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home : features : arts & media January 18, 2018

HBO's 'Gunpowder' aimed at mature Catholics as series highlights plot to assassinate King James

By Chris Byrd | Catholic News Service

NEW YORK – In theory, HBO's miniseries "Gunpowder" seems like a natural fit for a mature Catholic audience.

Debuting Monday, Dec. 18, 10-11 p.m. EST, with subsequent episodes the following two nights in the same time slot, the period drama tells the story of the 1605 plot by persecuted English Catholics to assassinate King James I (Derek Riddell) and overthrow their nation's Anglican establishment.

As it turns out, however, with its moments of lurid violence, the nonchalantly paced "Gunpowder" likely won't match viewers' expectations. While arguably problematic, the bloodletting that pervades the series makes sense, for the most part, within the story's context. Scenes revolving around some executions, however, are more troubling.

In one gratuitous instance, a condemned woman is seen completely naked, and prisoners are also tortured. But worse, during two particularly grisly deaths by drawing and quartering, executioners remove one man's entrails and another's heart, which are graphically and unnecessarily displayed.

Though they represent, perhaps, no more than 10 minutes out of a three-hour series, these scenes nonetheless transgress the bounds of decency and good taste. As such, they place "Gunpowder" beyond the pale, even for adults.

Because Kit Harrington – Jon Snow of "Game of Thrones" – stars in "Gunpowder," its more sensationalistic moments may be included in a bid to attract viewers of that extravagantly popular, long-running, and ultraviolent program.

Also a series creator, Harrington plays Robert Catesby, a Catholic nobleman from whom Harrington is directly descended and who served as the driving force behind the "Gunpowder Plot" against the first Stuart king.

With priests forbidden to say Mass or administer the sacraments in England, Catesby's aunt, Lady Dorothy Dibdale (Sian Webber), is savagely executed for harboring Jesuit Father Daniel Smith (Thom Ashley) in her Warwickshire estate. In response, Catesby vows revenge on behalf of his oppressed co-religionists.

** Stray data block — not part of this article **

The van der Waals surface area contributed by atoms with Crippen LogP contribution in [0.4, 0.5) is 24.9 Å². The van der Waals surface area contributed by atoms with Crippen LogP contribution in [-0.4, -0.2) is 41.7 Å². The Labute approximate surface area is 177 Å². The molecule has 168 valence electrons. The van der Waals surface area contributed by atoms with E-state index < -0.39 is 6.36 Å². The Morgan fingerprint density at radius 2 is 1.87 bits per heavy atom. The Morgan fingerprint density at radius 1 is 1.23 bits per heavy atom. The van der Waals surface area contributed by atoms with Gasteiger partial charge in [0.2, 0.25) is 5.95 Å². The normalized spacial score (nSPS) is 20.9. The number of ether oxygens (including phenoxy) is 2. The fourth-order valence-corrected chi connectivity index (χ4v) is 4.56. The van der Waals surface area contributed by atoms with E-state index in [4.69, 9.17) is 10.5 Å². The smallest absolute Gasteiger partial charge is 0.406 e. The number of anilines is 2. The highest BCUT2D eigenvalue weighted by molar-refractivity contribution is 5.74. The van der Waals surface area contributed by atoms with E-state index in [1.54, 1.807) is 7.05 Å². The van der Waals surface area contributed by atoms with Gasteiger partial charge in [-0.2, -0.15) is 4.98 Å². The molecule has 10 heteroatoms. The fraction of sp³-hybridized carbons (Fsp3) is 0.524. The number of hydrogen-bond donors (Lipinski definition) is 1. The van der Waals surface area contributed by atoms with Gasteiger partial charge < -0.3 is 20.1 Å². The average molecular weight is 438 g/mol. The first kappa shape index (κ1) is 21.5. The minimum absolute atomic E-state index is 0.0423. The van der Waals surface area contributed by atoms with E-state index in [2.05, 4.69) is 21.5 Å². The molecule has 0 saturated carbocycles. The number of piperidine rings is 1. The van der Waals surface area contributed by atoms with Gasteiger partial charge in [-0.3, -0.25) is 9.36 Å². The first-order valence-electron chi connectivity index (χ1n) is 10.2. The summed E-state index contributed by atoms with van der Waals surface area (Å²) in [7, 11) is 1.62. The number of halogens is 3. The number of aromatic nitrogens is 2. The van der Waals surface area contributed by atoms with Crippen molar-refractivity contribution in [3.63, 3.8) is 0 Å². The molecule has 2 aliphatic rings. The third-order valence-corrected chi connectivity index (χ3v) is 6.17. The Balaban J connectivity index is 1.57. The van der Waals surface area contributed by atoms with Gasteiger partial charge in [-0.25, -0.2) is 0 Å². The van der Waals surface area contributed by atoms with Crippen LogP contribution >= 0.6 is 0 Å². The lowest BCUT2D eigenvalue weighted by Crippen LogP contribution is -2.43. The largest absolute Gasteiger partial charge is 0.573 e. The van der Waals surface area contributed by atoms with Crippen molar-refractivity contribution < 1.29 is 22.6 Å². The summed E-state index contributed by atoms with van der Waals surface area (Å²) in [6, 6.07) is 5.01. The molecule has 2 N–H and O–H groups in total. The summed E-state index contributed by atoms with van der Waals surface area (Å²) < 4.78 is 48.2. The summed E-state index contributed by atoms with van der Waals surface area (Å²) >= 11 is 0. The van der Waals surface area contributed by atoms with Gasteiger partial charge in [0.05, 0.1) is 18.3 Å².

His fellow conspirators include the sullen, mercurial, and more notorious Guy Fawkes (Tom Cullen). Fawkes secured 6,000 pounds of dynamite for an attack on the houses of Parliament during the annual "state opening" of that body. Even today, on Nov. 5, Guy Fawkes Day, some Britons continue to commemorate Fawkes' discovery and capture by hanging him in effigy.

With a shoulder listing to one side, the king's physically deformed spymaster, Lord Robert Cecil (Mark Gatiss), zealously works to thwart the Catholic plot. "Every papist," Cecil says, should be "watched, harried, and made to pay for their crimes."

Cecil is more ardent than his sovereign in his desire to suppress Catholicism. James, for his part, wants to keep the adherents of the pope in line without alienating Catholic Spain.

After an anonymous letter tips the king off, Cecil dispatches Sir William Wade (Shaun Dooley) and his men to deal with the situation. They arrest Fawkes, who, as the show depicts it, only had time to light one ineffectual firecracker before he was taken.

The Wade character seems to be a fictional stand-in for the real-life Sir Thomas Knyvet. In reality, moreover, Fawkes was captured with all the gunpowder still in its cases in the cellars of Parliament. But these minor historical inaccuracies don't mar the production.

More pertinent issues do undermine "Gunpowder." Director J Blakeson, for instance, fails to infuse any sense of urgency into the proceedings. This attenuates viewers' suspense, and the looked-for payoff is more whisper than bang.

Also, although cinematographer Philipp Blaubach evocatively suggests the dankness and labyrinthine nature of the cellars, where the ultimate action occurs, the cinematography's murkiness hinders the audience from discerning who is chasing whom.

Despite its considerable flaws and dubious suitability, "Gunpowder" isn't entirely beyond redemption. Recounting an important, if painful, chapter in Catholic history – one that shouldn't be lost – the series raises salient, fundamental questions about how far believers should go to defend their faith.

Catesby represents one point of view: Sometimes tumult is necessary to end persecution. But, in a wonderfully nuanced turn, Peter Mullan as Jesuit superior Father Henry Garnet objects, "I want no part of what you contrived."

Viewers, in the end, may feel the same way about "Gunpowder" itself. Perhaps someday BBC, PBS or Acorn will mount a more restrained and revealing production about this intriguing incident.

Byrd is a guest reviewer for Catholic News Service.


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